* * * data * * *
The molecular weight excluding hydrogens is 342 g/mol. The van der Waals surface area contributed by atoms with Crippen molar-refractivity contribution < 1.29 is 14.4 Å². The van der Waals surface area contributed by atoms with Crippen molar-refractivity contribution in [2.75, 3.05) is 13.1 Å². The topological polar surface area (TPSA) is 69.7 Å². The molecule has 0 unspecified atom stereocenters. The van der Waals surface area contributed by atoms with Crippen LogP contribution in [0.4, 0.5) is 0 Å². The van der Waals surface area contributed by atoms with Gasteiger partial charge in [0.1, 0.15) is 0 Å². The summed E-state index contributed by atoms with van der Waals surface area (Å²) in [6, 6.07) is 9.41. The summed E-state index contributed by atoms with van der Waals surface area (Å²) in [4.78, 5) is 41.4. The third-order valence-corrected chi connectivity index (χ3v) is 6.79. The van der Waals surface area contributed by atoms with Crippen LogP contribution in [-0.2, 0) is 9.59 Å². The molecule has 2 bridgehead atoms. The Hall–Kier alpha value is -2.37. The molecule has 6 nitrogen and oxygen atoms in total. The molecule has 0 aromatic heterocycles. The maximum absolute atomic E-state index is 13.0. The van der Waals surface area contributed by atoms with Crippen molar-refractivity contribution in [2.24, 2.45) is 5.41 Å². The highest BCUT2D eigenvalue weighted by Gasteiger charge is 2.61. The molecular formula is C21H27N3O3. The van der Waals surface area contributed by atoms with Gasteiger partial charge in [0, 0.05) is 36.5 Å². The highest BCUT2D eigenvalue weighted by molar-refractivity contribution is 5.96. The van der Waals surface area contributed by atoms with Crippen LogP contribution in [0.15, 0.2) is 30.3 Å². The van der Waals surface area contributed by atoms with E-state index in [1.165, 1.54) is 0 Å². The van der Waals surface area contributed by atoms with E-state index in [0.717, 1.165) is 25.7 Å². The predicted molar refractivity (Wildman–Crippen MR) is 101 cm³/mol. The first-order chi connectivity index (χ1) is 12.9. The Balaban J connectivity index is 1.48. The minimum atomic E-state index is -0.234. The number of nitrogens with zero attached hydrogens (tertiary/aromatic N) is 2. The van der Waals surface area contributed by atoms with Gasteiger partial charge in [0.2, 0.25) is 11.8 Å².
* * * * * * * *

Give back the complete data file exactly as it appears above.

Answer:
The molecular weight excluding hydrogens is 342 g/mol. The van der Waals surface area contributed by atoms with Crippen molar-refractivity contribution < 1.29 is 14.4 Å². The van der Waals surface area contributed by atoms with Crippen molar-refractivity contribution in [2.75, 3.05) is 13.1 Å². The topological polar surface area (TPSA) is 69.7 Å². The molecule has 0 unspecified atom stereocenters. The van der Waals surface area contributed by atoms with Crippen LogP contribution in [0.4, 0.5) is 0 Å². The van der Waals surface area contributed by atoms with Gasteiger partial charge in [0.1, 0.15) is 0 Å². The summed E-state index contributed by atoms with van der Waals surface area (Å²) in [6, 6.07) is 9.41. The summed E-state index contributed by atoms with van der Waals surface area (Å²) in [4.78, 5) is 41.4. The third-order valence-corrected chi connectivity index (χ3v) is 6.79. The van der Waals surface area contributed by atoms with Crippen LogP contribution in [-0.2, 0) is 9.59 Å². The molecule has 2 bridgehead atoms. The Hall–Kier alpha value is -2.37. The molecule has 6 nitrogen and oxygen atoms in total. The molecule has 0 aromatic heterocycles. The maximum absolute atomic E-state index is 13.0. The van der Waals surface area contributed by atoms with Crippen molar-refractivity contribution in [2.24, 2.45) is 5.41 Å². The highest BCUT2D eigenvalue weighted by Gasteiger charge is 2.61. The molecular formula is C21H27N3O3. The van der Waals surface area contributed by atoms with Gasteiger partial charge in [0, 0.05) is 36.5 Å². The highest BCUT2D eigenvalue weighted by molar-refractivity contribution is 5.96. The van der Waals surface area contributed by atoms with Crippen LogP contribution in [0.15, 0.2) is 30.3 Å². The van der Waals surface area contributed by atoms with E-state index in [1.165, 1.54) is 0 Å². The van der Waals surface area contributed by atoms with E-state index in [0.717, 1.165) is 25.7 Å². The predicted molar refractivity (Wildman–Crippen MR) is 101 cm³/mol. The first-order chi connectivity index (χ1) is 12.9. The Balaban J connectivity index is 1.48. The minimum atomic E-state index is -0.234. The number of nitrogens with zero attached hydrogens (tertiary/aromatic N) is 2. The van der Waals surface area contributed by atoms with Gasteiger partial charge in [0.2, 0.25) is 11.8 Å².